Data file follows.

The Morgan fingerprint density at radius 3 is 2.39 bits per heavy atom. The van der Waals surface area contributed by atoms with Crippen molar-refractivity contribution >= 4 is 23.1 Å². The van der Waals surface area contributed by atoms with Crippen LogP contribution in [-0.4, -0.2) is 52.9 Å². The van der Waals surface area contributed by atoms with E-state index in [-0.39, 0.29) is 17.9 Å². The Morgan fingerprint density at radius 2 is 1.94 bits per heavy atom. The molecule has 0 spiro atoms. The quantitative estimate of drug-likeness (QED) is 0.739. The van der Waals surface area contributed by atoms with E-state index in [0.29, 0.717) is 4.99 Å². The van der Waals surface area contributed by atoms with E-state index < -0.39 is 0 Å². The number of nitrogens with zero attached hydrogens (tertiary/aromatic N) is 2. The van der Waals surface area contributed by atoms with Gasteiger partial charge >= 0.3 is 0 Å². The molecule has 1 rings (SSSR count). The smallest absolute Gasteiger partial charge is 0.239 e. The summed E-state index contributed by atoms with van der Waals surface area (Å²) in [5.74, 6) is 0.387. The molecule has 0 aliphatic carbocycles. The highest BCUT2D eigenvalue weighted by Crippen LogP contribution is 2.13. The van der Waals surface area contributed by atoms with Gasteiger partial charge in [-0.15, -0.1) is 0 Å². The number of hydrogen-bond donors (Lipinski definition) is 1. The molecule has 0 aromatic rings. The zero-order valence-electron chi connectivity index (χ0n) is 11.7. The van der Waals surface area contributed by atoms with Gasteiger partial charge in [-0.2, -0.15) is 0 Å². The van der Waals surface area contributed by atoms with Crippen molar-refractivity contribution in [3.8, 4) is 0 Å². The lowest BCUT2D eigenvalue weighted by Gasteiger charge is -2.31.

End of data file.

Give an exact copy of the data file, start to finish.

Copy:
The Morgan fingerprint density at radius 3 is 2.39 bits per heavy atom. The van der Waals surface area contributed by atoms with Crippen molar-refractivity contribution >= 4 is 23.1 Å². The van der Waals surface area contributed by atoms with Crippen LogP contribution in [-0.4, -0.2) is 52.9 Å². The van der Waals surface area contributed by atoms with E-state index in [-0.39, 0.29) is 17.9 Å². The Morgan fingerprint density at radius 2 is 1.94 bits per heavy atom. The molecule has 0 spiro atoms. The quantitative estimate of drug-likeness (QED) is 0.739. The van der Waals surface area contributed by atoms with E-state index in [0.29, 0.717) is 4.99 Å². The van der Waals surface area contributed by atoms with E-state index < -0.39 is 0 Å². The number of nitrogens with zero attached hydrogens (tertiary/aromatic N) is 2. The van der Waals surface area contributed by atoms with Gasteiger partial charge >= 0.3 is 0 Å². The molecule has 1 rings (SSSR count). The smallest absolute Gasteiger partial charge is 0.239 e. The summed E-state index contributed by atoms with van der Waals surface area (Å²) in [5.74, 6) is 0.387. The molecule has 0 aliphatic carbocycles. The highest BCUT2D eigenvalue weighted by Crippen LogP contribution is 2.13. The van der Waals surface area contributed by atoms with Gasteiger partial charge in [-0.15, -0.1) is 0 Å². The number of hydrogen-bond donors (Lipinski definition) is 1. The molecule has 0 aromatic rings. The zero-order valence-electron chi connectivity index (χ0n) is 11.7. The van der Waals surface area contributed by atoms with Gasteiger partial charge in [-0.2, -0.15) is 0 Å². The van der Waals surface area contributed by atoms with Crippen molar-refractivity contribution in [3.8, 4) is 0 Å². The lowest BCUT2D eigenvalue weighted by Gasteiger charge is -2.31.